Medically reviewed by Jonathan Hansen, MD, PhD

If there’s one thing to remember about antibiotics, it’s that you have to take the good with the bad: Antibiotics not only kill off harmful bacteria, but also helpful bacteria. As a result, antibiotic use can make people with IBD more susceptible to bacterial infections and could further exacerbate IBD-related symptoms.

To help you know what to discuss with your doctors, we’ve pulled together some information about possible long-term effects of antibiotics.

What a Few Studies Reveal About Long-Term Use

The medical community continues to study the long-term effects of taking antibiotics. A small study of 20 IBD patients published in the February 2008 issue of the Archives of Medical Research found that antibiotics caused a “rebound effect” on bacteria in the intestine, dramatically increasing “bad” bacteria levels just one week after the antibiotic course was completed and remaining higher over a five-month period compared with those who did not take antibiotics.

There’s also a concern that children who are given antibiotics early in life—or who were exposed to antibiotics while they were in the womb—might have a higher likelihood of developing IBD. A study published in the January 2011 issue of Gut looked at more than 500,000 children in Denmark and found that those who took antibiotics were 1.84 times more likely to be diagnosed with Crohn’s disease than those who did not. The risk of receiving a Crohn’s diagnosis was higher within the first three months of taking antibiotics, and also higher for children who had taken seven or more courses of antibiotics.

In another small but significant study, published in December 2010 in the American Journal of Gastroenterology, of 36 children diagnosed with IBD, 58 percent had taken antibiotics at least once before the age of 1, compared with 39 percent of children who did not develop IBD. Seventy-five percent of the children who took antibiotics and then went on to develop IBD were ultimately diagnosed with Crohn’s disease.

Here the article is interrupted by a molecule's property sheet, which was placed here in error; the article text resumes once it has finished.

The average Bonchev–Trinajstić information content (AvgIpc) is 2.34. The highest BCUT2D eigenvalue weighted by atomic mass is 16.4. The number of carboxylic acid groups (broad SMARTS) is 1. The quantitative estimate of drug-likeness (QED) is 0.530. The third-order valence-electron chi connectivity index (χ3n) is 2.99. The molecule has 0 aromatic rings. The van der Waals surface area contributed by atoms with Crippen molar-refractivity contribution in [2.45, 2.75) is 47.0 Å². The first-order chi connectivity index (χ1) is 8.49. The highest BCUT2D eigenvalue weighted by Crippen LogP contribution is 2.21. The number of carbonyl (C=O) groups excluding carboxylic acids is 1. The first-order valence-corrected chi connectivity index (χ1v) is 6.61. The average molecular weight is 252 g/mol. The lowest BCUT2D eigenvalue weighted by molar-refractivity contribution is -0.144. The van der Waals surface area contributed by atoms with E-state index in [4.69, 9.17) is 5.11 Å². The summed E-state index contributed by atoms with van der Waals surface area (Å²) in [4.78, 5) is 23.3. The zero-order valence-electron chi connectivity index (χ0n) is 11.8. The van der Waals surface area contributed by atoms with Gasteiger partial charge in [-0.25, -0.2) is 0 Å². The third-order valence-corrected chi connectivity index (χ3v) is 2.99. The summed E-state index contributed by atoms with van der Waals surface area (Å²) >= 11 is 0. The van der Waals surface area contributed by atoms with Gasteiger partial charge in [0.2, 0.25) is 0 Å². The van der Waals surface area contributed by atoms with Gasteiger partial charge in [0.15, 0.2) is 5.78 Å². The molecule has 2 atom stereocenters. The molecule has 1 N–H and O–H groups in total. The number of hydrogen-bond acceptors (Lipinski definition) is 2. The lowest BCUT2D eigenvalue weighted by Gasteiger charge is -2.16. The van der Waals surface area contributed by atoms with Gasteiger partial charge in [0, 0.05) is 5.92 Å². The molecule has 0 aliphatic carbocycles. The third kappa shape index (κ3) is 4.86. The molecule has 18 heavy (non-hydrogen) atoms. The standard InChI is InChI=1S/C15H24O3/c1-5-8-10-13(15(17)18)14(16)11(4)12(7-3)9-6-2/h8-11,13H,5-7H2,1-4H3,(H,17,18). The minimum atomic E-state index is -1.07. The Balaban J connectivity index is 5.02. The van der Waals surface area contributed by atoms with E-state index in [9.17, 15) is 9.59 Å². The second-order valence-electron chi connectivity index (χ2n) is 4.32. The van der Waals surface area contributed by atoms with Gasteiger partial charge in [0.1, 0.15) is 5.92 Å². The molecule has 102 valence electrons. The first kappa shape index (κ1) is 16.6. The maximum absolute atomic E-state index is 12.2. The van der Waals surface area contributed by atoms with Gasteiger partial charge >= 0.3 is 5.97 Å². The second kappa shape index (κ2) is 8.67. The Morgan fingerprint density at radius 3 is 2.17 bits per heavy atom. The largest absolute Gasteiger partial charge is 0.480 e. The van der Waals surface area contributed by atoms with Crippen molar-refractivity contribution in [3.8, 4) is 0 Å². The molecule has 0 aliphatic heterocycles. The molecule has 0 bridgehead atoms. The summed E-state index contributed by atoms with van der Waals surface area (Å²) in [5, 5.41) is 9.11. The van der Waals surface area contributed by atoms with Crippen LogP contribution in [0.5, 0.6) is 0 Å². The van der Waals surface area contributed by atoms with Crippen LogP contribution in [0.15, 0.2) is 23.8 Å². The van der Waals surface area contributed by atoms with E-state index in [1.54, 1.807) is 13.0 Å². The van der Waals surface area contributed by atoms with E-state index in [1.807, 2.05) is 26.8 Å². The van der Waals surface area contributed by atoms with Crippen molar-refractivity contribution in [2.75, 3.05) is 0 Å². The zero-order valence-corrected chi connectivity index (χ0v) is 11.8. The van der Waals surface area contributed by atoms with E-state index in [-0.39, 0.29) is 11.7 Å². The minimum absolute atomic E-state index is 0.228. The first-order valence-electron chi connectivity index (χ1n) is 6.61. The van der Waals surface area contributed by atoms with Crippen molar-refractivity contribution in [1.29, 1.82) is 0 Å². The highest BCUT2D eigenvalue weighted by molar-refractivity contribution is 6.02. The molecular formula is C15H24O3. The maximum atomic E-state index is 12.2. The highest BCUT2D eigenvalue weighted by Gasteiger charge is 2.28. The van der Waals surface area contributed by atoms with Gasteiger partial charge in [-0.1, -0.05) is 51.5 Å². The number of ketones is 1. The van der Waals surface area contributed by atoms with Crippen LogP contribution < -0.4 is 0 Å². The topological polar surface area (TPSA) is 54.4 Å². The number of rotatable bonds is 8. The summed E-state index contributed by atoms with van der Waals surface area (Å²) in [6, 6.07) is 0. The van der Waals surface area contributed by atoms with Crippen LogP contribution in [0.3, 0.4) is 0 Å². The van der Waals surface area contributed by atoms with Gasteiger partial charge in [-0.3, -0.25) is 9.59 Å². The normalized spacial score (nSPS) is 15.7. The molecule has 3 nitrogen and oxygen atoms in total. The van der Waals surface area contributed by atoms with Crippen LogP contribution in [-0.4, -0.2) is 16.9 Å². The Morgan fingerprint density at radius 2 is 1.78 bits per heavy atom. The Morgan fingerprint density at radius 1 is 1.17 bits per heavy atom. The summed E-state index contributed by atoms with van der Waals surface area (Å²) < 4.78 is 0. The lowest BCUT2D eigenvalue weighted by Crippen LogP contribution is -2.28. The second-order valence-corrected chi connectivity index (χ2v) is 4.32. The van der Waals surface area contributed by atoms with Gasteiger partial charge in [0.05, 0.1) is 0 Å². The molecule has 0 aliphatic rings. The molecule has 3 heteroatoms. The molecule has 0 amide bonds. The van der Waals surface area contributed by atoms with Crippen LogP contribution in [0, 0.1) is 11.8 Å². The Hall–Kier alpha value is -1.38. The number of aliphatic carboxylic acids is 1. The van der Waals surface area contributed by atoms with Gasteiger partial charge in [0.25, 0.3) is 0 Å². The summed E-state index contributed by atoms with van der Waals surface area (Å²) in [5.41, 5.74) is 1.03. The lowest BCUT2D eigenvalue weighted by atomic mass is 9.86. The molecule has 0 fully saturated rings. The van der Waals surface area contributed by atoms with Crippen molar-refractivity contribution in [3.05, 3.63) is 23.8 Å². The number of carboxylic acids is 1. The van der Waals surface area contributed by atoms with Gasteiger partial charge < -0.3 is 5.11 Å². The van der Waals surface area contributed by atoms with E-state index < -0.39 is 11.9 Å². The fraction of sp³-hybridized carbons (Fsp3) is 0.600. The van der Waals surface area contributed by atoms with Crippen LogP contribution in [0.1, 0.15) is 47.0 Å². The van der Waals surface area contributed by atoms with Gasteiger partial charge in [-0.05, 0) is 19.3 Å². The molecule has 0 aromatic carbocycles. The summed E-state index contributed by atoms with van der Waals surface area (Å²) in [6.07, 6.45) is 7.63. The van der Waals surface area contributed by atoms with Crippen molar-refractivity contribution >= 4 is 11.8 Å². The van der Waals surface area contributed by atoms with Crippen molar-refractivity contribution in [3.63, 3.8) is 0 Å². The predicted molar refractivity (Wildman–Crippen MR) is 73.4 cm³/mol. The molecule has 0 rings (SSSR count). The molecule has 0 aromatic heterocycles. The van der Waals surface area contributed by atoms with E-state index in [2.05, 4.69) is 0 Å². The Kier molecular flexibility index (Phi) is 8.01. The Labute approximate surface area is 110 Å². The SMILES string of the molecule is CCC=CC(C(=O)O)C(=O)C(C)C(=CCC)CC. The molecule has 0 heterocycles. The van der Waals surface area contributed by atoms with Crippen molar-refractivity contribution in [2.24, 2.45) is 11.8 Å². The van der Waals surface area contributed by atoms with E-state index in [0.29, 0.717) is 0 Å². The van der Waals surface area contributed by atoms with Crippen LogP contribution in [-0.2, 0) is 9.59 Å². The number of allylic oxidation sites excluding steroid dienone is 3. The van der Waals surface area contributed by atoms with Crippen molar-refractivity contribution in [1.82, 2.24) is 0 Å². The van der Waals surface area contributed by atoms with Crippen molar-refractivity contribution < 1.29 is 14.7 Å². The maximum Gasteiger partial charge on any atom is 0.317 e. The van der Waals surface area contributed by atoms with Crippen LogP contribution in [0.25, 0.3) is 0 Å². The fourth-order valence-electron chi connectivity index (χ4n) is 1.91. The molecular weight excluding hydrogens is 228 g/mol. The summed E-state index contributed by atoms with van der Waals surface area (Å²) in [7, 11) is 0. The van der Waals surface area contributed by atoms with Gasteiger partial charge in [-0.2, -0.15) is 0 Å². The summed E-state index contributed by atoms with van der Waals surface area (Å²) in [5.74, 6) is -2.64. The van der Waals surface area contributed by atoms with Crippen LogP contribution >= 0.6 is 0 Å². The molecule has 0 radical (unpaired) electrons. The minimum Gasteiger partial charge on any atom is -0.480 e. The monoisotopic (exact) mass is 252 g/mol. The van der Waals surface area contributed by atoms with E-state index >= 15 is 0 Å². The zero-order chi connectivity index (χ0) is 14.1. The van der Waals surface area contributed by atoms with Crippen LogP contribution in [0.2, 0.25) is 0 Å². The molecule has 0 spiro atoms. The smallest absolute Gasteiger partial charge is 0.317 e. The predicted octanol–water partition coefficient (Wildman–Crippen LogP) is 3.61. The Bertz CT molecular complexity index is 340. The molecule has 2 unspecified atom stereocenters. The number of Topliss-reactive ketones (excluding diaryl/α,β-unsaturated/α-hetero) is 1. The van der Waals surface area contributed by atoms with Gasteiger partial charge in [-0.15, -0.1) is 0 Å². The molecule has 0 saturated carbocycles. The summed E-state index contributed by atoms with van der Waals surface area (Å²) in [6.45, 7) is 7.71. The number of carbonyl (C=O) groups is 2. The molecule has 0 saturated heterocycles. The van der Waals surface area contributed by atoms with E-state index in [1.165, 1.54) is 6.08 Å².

It is important to note that these studies of children do not prove that antibiotic exposure causes IBD. Another explanation for these results could be that children with not-yet-diagnosed IBD are more likely to be prescribed antibiotics to treat their gastrointestinal symptoms, only to later find out that their symptoms were in fact due to IBD.

However, studies in mice provide more definitive evidence that antibiotics can cause, or worsen, IBD-like disease. For instance, a study published in the July 2017 issue of Cell Reports found that mice which were genetically predisposed to developing IBD-like illness, and which were exposed to antibiotics while in utero, developed more severe illness after birth compared with mice that were not exposed to antibiotics in utero.

What to Keep in Mind at the Doctor

  • In theory, repeated cycles of antibiotics can disrupt the “good” bacteria in the intestine or predispose people to infection caused by too much of the “bad” bacteria, so antibiotics should be taken only when deemed necessary by your doctor.
  • When antibiotics are necessary, it’s best to use one that specifically targets the infection-causing bacteria, rather than an antibiotic that targets a broad range of bacteria.
  • If you’re being treated by more than one doctor (such as your general practitioner and a gastroenterologist), be sure they are both aware of any antibiotics the other has prescribed.

Tara Baukus Mello

With more than 4,000 articles to her credit, Tara Baukus Mello’s work has appeared in such publications as Woman’s Day, The New York Times, The Los Angeles Times, and cNet.com, among others.

Medical reviewer and Oshi physician-partner Jonathan Hansen, MD, PhD, has been involved in 20-plus clinical trials of investigational compounds that target various pathways important in the development of IBD. He has co-authored book chapters on IBD and been published in a variety of peer-reviewed journals, and his interests include the role of environmental bacteria in the development of chronic intestinal inflammation. Dr. Hansen serves as an Associate Professor of Medicine in the Division of Gastroenterology & Hepatology at the University of North Carolina at Chapel Hill. He received his BS in Biochemistry from Brigham Young University, and his MD and PhD in Microbiology and Immunology from Indiana University School of Medicine.

Oshi is a tracking tool and content resource. It does not render medical advice or services, and it is not intended to diagnose, treat, cure, or prevent any disease. You should always review this information with your healthcare professionals.